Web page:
Trying to improve my soil

northerner_on(Z5A ONCanada)April 27, 2011

Hello all:

I have been trying to improve my soil the 'organic' way, first by making compost to use in my beds. This was a bit of a disaster because in my neighbourhood one must have a compost bin in the back yard. For me this is in a shaded area so the compost production has been almost nil. Last fall, I decided to use nature's bounty: I bought a shredder and shredded all the leaves from my very large maple, and used it as a mulch for all my beds. Now it is spring, my perennials are sending up new shoots and I have moved away the mulch from around the crowns of the plants to provide oxygen. I will be filling in some of those areas with annuals in the next month or so. I am a little uncertain about how to go about dealing with this mulch now. Do I just remove it where I need to plant my annuals? Should I leave it on all summer or will it attract pests? I am afraid of snakes which made their first appearance in our gardens last year. Will this be a habitat for them? I have quite a thick layer down - about 4- 6 nches- so of course most of it is still there. How should I proceed? Thank you.

Northerner.

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Nadej(7)

Wow, that's a lot of mulch! Decreasing the thickness to 2" should be sufficient to keep the weeds from growing. Plus, since you are using organic mulch, you will likely have to reapply it once or twice during the summer season anyway. I guess it also depends on how soggy it is. I've mulched/covered for winter many things with just straw (not very soggy, right?), but not removing it fast enough in spring caused some distress to my hydrangeas.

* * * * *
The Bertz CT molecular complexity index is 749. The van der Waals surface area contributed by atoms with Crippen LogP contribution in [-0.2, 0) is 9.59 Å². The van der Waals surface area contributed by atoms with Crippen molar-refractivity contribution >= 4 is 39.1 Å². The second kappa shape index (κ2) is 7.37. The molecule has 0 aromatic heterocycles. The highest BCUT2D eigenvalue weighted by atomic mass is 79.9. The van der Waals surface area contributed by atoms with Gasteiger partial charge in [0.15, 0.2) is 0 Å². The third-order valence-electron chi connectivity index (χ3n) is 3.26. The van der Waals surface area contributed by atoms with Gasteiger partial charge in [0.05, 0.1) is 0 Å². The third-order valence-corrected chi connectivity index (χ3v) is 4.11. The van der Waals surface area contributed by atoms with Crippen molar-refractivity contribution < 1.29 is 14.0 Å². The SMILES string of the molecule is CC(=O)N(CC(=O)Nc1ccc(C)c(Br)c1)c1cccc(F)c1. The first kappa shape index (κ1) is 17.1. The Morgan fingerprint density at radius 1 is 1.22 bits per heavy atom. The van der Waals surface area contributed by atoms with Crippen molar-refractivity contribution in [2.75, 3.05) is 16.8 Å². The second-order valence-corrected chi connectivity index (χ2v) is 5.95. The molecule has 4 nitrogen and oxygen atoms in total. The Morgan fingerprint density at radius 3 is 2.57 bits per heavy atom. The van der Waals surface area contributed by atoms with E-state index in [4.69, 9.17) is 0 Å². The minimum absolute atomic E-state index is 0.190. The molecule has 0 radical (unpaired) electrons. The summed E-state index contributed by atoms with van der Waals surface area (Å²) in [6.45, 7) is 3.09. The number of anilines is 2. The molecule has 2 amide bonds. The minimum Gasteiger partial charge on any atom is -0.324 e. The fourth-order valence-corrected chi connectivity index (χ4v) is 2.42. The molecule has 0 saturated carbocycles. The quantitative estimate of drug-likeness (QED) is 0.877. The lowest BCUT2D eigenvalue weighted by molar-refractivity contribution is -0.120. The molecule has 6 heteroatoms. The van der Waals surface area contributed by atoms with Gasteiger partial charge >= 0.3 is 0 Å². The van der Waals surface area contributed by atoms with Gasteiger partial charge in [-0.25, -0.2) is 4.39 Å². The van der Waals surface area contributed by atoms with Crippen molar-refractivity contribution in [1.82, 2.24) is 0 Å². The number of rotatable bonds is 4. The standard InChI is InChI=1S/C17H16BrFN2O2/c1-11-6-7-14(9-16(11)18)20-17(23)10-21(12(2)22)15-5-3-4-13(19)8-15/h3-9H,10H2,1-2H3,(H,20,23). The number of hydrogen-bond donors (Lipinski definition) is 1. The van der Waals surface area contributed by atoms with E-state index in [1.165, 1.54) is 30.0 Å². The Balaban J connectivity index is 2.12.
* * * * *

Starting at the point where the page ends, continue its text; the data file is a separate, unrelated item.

In terms of snakes, just in my experience, they like undisturbed places and hide in all sorts of nooks and crannies over winter. But if your check frequently on your plants/mulch around them, they are going to go to some "nicer" area.

    Bookmark   April 27, 2011 at 1:55PM
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Kimmsr(4a/5b-MI)

Your compost in the shade is not a problem since the sun is not the source of heat in a compost pile. Bacterial activity generates heat as they digest the material in the pile but they need a balanced diet with just enough but not too much moisture. Too much moisture, too wet material, dispaces the air the aerobic bacteria need to get to work and generate that heat and one of the most common problems I see with compost piles not heating up is the material is simply too wet. on occasssion I find the Carbon to Nitrogen ratio is out of wack, but if it is fairly close and the bacteria have enough air they will go to work and generate the heat most people find necessary to know their compost pile is working.

    Bookmark   April 28, 2011 at 7:36AM
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goren

Northerner, if you read any articles on 'compost' and further on "mulch", it will describe better what you must do to achieve better results.

You live in a zone that winter provides a lot of moisture in the way of snow, rain, ice, snowmelt which adds greatly to the moisture level of the soil of your garden plot.

By mulching, such moisture is retained by not allowing evaporation or such drainage that the mulch material puts up a barrier to.
If the plot is in a location where the sun doesn't shine as much as you'd like, or maybe not as much as the plants could do better in, the mulch is holding onto excess moisture levels for too long into spring.
By pulling the mulch back, letting the ground lose some of that moisture, the plants then have a better chance of survival.
When there is a need to conserve moisture, then the mulch is put back...and renewed. This usually occurs later in the spring when the early rains have stopped.
Thus in southern parts of Ontario, late May, June is a good time to see to mulching.
By this time, the plants have achieved some degree of growth and need moisture and by mulching at this time, the soil is enriched by having its moisture level retained during the hotter times of summer.

So if the plot you have the leaves is in an area where the sun doesn't allow proper 'drying out', then by all means, do pull the mulch back and wait until the better time to give the mulch back to the plot.

    Bookmark   April 28, 2011 at 12:14PM
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